Both succulent and non-succulent Peperomias are great indoor plants. There are few colourful succulents suitable for indoors and that is why Peperomia Graveolens is a bit special. It has chunky leaves that are wine red on the outside and almost fluoro green on the inside. The stalk is also red, adding to the overall appeal of this plant.
Peperomia Graveolens may be a bit susceptible to rotting if watered too much and it is best that its only watered once the potting mix is completely dry to the touch. If in doubt, water every 2 weeks and make sure there is a drainage hole.
Peperomia Graveolens can fetch a higher price as it is a bit rare due to its slow growth and you can expect to pay up to $40 for good looking larger specimens.
This one is for the minimalist or someone who likes small pots. Gasteria Bicolor is a cute, small growing succulent with dark green leaves and white spots. It is slow growing making it a perfect choice for pots or terrariums.
Small Gasterias can be bought for as little as $3. More mature plants cost slightly more, but you can expect lots of ‘babies’ that can be used to propagate new plants or create a small clump of plants.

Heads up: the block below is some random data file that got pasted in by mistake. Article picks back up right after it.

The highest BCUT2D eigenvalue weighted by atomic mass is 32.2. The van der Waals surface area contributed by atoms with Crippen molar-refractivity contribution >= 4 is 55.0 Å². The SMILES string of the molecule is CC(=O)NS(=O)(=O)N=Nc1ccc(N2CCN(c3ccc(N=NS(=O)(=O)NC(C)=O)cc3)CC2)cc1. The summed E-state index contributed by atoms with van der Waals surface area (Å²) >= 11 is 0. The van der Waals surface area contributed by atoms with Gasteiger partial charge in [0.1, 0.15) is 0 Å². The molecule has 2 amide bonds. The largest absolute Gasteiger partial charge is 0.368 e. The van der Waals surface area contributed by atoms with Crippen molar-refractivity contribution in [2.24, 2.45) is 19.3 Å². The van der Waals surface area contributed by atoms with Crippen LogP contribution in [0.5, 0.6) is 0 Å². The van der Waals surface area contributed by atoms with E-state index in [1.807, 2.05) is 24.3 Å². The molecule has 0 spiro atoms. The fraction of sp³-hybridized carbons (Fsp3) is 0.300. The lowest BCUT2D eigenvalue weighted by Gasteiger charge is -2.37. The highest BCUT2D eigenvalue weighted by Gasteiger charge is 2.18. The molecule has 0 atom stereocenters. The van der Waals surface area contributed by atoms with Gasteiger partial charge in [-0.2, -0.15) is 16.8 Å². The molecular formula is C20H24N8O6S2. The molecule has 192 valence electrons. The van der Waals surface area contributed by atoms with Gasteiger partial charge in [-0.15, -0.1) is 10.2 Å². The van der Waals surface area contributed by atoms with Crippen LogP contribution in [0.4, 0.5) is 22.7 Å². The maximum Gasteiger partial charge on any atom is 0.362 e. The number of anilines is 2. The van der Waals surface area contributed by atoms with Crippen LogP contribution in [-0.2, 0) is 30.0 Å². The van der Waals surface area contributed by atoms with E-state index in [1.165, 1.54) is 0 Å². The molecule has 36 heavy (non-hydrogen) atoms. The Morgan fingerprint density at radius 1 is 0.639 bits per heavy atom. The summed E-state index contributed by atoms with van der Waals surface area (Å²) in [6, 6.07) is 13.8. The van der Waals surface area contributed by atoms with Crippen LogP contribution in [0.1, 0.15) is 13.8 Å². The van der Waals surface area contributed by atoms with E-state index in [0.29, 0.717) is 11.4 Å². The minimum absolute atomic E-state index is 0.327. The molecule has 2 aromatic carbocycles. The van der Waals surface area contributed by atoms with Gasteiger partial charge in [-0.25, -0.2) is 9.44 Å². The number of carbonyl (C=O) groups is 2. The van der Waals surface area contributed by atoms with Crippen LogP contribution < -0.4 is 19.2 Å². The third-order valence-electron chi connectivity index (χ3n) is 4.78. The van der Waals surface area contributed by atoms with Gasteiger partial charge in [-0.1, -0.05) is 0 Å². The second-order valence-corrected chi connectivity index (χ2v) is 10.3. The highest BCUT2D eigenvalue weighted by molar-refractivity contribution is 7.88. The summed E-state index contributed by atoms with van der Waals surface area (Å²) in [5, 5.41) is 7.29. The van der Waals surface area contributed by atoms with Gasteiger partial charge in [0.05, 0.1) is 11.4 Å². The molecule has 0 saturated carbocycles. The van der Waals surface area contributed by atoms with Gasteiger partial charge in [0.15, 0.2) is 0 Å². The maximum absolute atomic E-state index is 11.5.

Xerosicyos Danguyi is very popular with feng-shui enthusias due to its round, coin like leaves. Also nicknamed the String of Coins or the Silver Dollar Vine, it is considered to bring fortune. Once established, Xerosicyos Danguyi is quite hardy and will grow both in sun and in shade.
The coin like leaves can be a bit heavy for the stalk at times and it is recommended to provide support or a small trellis as this plant has the ability to attach itself to structures with tendrils. Alternatively, it can also be grown in hanging baskets.
Unfortunately, Xerosicyos Danguyi is considered rare and is not cheap to buy. At auctions, it can fetch well over $50, cuttings can be bought for less. Some also sell leaves, though unless you are incredibly patient, we would not recommend this as leaves can take years to send a shoot out and some leaves are not shoot likely to shoot at all.
There are many more other succulents that will survive indoors. Some of the genera to look out for are Haworthia, Aloe, Gasteraloe, Peperomia, some Crassulas, some Senecios & some Aeoniums. We say some as many in the genus prefer to be outdoors in the sun, but some will happily grow in a bright and well ventilated spot indoors. Some of the popular genera that almost never survive without ample sunlight are Echeveria, Graptopetalums, Graptoverias, most Sedums, Sedeverias and Sempervivums.
We would also like to add that the information in this article is our experience as a grower, but it may not reflect other peoples experiences. Plants are living things and what works for some may not always work for others.